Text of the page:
Why existing learning programmes are putting employees to sleep
Imagine this: your smart phone has been replaced with a pager (if you don’t know what a pager is, ask the baby boomers). Now try going about your day-to-day life with this pager of yours. You will soon realise that it is very difficult, if not impossible, to fully utilise it. Every time you receive a page, you would have to go to the nearest phone booth to return the call. You do not have access to Instant Messaging, nor can you search the latest news. If you find that your learning platform is struggling to engage millennials, the reasons may be similar to why a pager no longer works in our society; because it is not relevant anymore.
A failure to engage millennials on your learning platform can be summarised into two reasons: irrelevant instructors and irrelevant content.
A lot of learning platforms recommend trainers or instructors who have little to no credible background. As a result, you might see them as total strangers and are not interested in what they have to share. More importantly, you may find it difficult to even be able to trust what these so-called educators have to say. Furthermore, a vast majority of online learning courses or content you come across are designed, produced and delivered by Americans - whom not all of you can relate to.
Many platforms claim they do “bite-sized” learning, when in actual fact, they have merely chopped up bigger chunks of information and placed them into smaller containers without making any changes. For example, instead of watching a 60-minute video, you can now watch 20 three-minute videos, of the exact same content. Not only does this totally defeat the purpose, you might also waste more time and end up learning nothing. Before you can even reach episode five, you feel fatigued and unmotivated to continue. Or worse still, you watch it all but absorb zero information. Sometimes, the topics provided on your platform may not resonate with the real challenges experienced by your audience and are therefore irrelevant.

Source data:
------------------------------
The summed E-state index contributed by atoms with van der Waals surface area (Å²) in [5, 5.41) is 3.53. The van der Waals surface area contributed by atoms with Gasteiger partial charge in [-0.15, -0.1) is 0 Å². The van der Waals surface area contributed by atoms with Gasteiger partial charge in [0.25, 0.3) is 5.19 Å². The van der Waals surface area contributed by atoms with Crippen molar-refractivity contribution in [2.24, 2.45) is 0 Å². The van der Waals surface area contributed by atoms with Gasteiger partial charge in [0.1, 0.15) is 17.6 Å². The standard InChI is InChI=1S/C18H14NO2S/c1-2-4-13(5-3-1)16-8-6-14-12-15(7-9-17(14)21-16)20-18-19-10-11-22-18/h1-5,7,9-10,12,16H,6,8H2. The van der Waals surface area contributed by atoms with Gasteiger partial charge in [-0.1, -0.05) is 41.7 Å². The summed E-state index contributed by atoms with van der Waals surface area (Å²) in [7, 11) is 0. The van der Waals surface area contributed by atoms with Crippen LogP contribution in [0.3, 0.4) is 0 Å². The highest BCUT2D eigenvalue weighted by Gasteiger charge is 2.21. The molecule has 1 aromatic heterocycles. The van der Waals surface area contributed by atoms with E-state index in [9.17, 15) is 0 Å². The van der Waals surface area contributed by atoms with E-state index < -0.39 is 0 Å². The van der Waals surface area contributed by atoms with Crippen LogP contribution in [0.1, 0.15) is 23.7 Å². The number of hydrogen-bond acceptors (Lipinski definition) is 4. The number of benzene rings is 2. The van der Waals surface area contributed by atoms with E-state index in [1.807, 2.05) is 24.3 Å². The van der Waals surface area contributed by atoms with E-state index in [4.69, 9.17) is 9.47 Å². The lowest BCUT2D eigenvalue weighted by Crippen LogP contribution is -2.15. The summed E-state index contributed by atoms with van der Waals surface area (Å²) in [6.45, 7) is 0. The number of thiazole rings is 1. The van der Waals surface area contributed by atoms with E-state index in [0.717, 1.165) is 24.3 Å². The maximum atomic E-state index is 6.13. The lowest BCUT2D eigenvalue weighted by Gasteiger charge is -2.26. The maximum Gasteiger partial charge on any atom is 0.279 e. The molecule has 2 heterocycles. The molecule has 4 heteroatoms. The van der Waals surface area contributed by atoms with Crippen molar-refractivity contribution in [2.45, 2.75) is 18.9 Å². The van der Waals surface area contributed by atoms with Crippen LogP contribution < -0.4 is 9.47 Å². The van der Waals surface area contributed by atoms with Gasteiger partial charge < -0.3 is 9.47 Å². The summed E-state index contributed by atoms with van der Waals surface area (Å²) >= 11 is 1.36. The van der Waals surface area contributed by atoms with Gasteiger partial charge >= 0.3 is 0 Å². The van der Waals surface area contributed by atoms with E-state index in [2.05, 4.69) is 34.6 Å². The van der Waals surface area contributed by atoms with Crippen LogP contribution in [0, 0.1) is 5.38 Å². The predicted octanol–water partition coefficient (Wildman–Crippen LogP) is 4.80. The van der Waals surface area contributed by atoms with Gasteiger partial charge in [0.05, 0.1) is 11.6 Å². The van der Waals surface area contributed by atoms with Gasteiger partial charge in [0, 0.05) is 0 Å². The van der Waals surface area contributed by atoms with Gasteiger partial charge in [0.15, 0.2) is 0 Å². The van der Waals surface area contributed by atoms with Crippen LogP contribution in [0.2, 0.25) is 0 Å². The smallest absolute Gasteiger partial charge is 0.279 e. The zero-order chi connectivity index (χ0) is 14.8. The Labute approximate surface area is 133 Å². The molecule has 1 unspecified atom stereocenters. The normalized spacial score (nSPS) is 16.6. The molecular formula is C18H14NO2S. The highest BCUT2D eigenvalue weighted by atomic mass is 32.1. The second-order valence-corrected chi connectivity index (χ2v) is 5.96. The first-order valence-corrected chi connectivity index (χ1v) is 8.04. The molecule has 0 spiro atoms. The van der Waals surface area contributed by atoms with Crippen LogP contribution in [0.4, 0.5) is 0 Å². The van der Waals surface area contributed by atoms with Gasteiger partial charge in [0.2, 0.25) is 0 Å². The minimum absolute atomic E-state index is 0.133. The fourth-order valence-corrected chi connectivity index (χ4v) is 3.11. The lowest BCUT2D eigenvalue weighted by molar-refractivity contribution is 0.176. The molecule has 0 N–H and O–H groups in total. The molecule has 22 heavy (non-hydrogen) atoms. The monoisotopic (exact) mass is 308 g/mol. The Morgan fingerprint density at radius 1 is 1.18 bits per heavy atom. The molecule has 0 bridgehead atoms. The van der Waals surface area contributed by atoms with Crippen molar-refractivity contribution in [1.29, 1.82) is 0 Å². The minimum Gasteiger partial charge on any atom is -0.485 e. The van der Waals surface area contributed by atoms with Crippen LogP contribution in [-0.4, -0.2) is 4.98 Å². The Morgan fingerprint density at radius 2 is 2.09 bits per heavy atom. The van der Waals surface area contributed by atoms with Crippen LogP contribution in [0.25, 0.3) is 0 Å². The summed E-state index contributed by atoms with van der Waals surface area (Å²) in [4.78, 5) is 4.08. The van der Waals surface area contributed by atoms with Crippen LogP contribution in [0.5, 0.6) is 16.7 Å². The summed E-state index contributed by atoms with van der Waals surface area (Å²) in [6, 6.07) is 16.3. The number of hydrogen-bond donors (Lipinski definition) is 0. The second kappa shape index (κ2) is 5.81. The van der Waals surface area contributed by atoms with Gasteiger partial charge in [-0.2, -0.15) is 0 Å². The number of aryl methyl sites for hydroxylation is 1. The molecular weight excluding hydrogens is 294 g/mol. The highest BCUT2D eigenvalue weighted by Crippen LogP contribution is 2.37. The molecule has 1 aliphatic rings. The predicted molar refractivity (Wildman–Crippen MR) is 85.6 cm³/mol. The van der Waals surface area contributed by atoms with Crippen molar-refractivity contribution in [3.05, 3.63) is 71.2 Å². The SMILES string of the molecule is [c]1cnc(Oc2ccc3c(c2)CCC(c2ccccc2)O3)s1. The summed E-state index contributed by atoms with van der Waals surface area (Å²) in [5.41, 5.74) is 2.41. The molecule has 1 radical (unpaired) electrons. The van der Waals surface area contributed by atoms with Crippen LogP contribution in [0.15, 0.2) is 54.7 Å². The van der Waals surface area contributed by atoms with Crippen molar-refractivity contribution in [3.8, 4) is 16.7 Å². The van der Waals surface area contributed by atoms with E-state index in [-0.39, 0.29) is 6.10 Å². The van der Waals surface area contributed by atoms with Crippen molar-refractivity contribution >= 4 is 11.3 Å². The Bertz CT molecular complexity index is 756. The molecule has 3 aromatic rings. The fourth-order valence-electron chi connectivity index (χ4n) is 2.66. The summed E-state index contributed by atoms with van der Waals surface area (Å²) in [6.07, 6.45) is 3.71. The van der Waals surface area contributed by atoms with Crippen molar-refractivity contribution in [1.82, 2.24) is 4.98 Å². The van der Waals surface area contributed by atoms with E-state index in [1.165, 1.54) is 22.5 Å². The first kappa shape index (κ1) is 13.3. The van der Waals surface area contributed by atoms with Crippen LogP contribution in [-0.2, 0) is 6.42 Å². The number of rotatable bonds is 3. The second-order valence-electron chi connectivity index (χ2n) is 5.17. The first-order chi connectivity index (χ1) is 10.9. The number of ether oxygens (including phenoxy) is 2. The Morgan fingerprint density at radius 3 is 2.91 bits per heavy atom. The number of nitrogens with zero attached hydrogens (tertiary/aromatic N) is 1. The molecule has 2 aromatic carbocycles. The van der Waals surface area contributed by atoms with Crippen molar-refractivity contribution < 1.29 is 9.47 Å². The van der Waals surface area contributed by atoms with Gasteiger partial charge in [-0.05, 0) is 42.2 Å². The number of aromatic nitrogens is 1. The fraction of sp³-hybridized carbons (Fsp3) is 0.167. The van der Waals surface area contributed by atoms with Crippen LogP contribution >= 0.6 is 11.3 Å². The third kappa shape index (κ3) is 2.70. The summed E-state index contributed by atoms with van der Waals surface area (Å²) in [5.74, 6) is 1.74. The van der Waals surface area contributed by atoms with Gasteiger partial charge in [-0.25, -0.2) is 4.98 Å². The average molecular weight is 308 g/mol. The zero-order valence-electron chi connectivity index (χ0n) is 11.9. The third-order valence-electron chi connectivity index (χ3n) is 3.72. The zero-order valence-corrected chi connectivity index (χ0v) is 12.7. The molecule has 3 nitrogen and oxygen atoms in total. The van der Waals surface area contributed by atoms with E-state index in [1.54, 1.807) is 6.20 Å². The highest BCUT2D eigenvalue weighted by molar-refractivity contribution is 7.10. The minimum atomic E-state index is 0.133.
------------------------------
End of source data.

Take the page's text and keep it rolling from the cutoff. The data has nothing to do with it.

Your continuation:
In terms of instructor or content, relevance is necessary in keeping students or learners [emotionally engaged, motivated and, most importantly, to help them understand the ‘why’](https://www.opencolleges.edu.au/informed/features/how-to-make-learning-relevant/# :~:text=As%20instructors%2C%20one%20of%20the,motivated%20and%20self%2Dregulated%20learners.&text=Relevance%20can%20help%20students%20realise%20how%20useful%20all%20knowledge%20can%20be.) behind the ‘what’ they are learning.
Relevance starts by firstly understanding what your audience cares about. We might think that lessons such as Digital Transformation or Customer Centricity are what employees want to learn about, when in reality, they might find it more useful to learn about how to deal with their bosses, how to carry out conference calls effectively or how to keep the attention of an audience during a presentation (which are all very legitimate concerns). Therefore, learning platforms need to identify what people need and cater to what they care about. This is followed by an understanding of the market demands, for example, no matter who teaches the subject or how many materials or resources are available on the uses of pagers, it is just not relevant - or even necessary - because it is no longer being used in our society (which automatically means people care less about it).
To further engage your employees or audience, it is also crucial to use the appropriate cultural lenses. Having an American share generic content is not only strange because he is different from how you or your employees appear physically, but also because he has a cultural lens, or perspective, that might clash with yours. A dimension that is often considered in studies of Organisational or Social Psychology is the difference between Individualistic and Collectivist Cultures. For example, the Japanese culture is a lot more collectivist than American culture, and what may work in one country may not necessarily work in another.
When it comes to creating educational materials, it needs to be applicable to the cultures of the audience. For example, a course on Communication Skills in China would probably have to include an element of talking to clients or colleagues who are older than you (because respect is very important in most Asian cultures), down to specific nouns you are allowed to use. Whereas in Germany, it is of utter importance to arrive at your appointments on time.
Creating content that is relevant and specific to you or your employees’ goals, or cultural perspectives, is not as far-fetched as you think. With platforms like Tigerhall, you are able to access bite-sized Podcasts and Power Reads that are catered to your lifestyle and needs - no more wasting time on unnecessary introduction videos or overly animated cartoons that make you feel like a kindergartener. Say goodbye to irrelevant instructors or content, and say hello to Tigerhall.